Born in Burlington, Vermont, in 1973, Tana French has been living in Ireland since 1990. She is theatrical actress but is best known for writing the Dublin Murder Squad novels. The series launched in 2007 with the publication of her award-winning debut, In the Woods.
The author’s first novel in the Dublin Murder Squad series after In the Woods was The Likeness (2008). I read both books shortly after their publication. That was before I launched this blog in January 2010, so I haven’t reviewed either one. However, I do remember being captivated by both books.
Here’s how Amazon describes In the Woods: “As dusk approaches a small Dublin suburb in the summer of 1984, mothers begin to call their children home. But on this warm evening, three children do not return from the dark and silent woods. When the police arrive, they find only one of the children gripping a tree trunk in terror, wearing blood-filled sneakers, and unable to recall a single detail of the previous hours. Twenty years later, the found boy, Rob Ryan, is a detective on the Dublin Murder Squad and keeps his past a secret. But when a twelve-year-old girl is found murdered in the same woods, he and Detective Cassie Maddox—his partner and closest friend—find themselves investigating a case chillingly similar to the previous unsolved mystery. Now, with only snippets of long-buried memories to guide him, Ryan has the chance to uncover both the mystery of the case before him and that of his own shadowy past.”
And here’s Amazon’s take on The Likeness: “In the follow up to Tana French’s runaway bestseller In the Woods, it’s six months later and Cassie Maddox has transferred out of the Dublin Murder squad. But an urgent telephone call beckons Cassie to a grisly crime scene. The victim looks exactly like Cassie and carries ID identifying herself as Alexandra Madison, an alias Cassie once used as an undercover cop. Suddenly, Cassie must discover not only who killed this girl, but, more importantly, who is this girl?”
Faithful Place (2010)—From Tana French, a brilliant and satisfying novel of suspense
Faithful Place tells the story of Frank Mackey, the middle son in a poor Dublin family of five children who is forced by circumstances to return to the home and family he hasn’t visited in more than two decades. Frank is a police detective. He quickly finds himself caught up in an investigation into the murder of Rosie Daly, the 19-year-old neighbor he was scheduled to elope with to England but who disappeared the night of their planned departure. The investigation, and Frank’s interaction with his parents and siblings, bring to light all over again the profound ugliness of the environment in which he grew up. Read the full review.
Broken Harbor (2012)—Mental disorders on parade in this murder mystery set in Ireland today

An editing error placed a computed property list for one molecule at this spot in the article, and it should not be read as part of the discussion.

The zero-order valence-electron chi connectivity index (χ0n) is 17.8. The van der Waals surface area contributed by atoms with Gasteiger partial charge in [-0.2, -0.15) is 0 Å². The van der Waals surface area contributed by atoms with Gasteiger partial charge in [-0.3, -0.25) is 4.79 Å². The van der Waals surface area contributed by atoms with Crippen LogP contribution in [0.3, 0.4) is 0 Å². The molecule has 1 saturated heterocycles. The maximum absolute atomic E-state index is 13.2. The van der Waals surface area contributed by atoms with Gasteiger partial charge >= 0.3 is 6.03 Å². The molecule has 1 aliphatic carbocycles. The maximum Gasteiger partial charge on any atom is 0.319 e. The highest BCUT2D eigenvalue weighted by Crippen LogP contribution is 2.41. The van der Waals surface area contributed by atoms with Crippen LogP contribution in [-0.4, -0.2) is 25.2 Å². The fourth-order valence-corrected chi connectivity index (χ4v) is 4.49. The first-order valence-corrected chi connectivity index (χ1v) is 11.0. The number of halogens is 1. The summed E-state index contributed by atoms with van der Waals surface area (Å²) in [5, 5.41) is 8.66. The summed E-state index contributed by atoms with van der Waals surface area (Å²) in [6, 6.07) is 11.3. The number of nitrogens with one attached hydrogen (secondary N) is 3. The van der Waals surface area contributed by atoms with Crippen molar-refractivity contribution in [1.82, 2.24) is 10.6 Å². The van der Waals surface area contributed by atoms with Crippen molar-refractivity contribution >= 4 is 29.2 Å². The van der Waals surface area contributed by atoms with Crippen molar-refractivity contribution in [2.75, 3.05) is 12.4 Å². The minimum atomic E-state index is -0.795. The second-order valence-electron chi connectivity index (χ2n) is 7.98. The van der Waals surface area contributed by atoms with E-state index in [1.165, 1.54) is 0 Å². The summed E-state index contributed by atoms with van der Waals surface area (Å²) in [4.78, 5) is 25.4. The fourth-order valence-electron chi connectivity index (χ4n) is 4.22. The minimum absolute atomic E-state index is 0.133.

You probably wouldn’t like Mick “Scorcher” Kennedy, the Dublin homicide detective whose story dominates this psychological thriller. Mick is 42, a grizzled veteran of Dublin’s toughest cases, whose high “solve rate” has long been the talk of the Murder Squad. He’s a tough guy, a loner, largely friendless, who rarely talks about himself; many find him arrogant. At work, Mick is a methodical, by-the-book detective who would never stoop to the shady workarounds of many of his colleagues — and as a result is detested more than admired. Recently, though, Mick screwed up a big case and was sidelined by the bosses. Now he has a chance to redeem himself with another serious, high-profile case: the mass murder of a family in a coastal town once called Broken Harbor. Read the full review.
The Secret Place (2014)—Magical style and tedious plotting in Tana French’s latest
This novel is structured around a one-day murder investigation at an exclusive Catholic girls’ school in suburban Dublin. Scenes set in the present are viewed through the eyes of a young policeman named Stephen Moran who has joined murder investigator Antoinette Conway to interrogate the fourth-year (10th grade) girls who represent the chief suspects in the year-old murder of Christopher Harper, a popular student at a posh nearby boys’ school. Moran and Conway’s interrogation of the girls is skillfully and sensitively depicted, but it’s difficult not to think of the classic drawing-room scenes in bygone English whodunits, with the suspects accused one after another to reveal their roles in the crime. I half expected to come across Col. Mustard with the knife in the parlor. Read the full review.
The Trespasser (2016)—A difficult case for the Dublin Murder Squad
The narrator in this police procedural set in Dublin is Detective Antoinette Conway. She’s a two-year veteran of the elite Murder Squad. As the only woman on the squad, and one with a huge chip on her shoulder at that, Conway is shunned by most of the other detectives. She considers herself lucky to be partnered with Detective Steve Moran, whom she recently helped join the squad. They work together on the night shift and are used to catching domestic violence cases that pose little challenge. So they’re not surprised to be assigned early one morning to what seems like another straightforward case of one-spouse-beats-up-the-other. But the very last thing that might be said about this case is that it’s straightforward. The assignment — a murder case rather than a beating — will consume their every waking moment for many days and shake the Murder Squad to its core. Read the full review.
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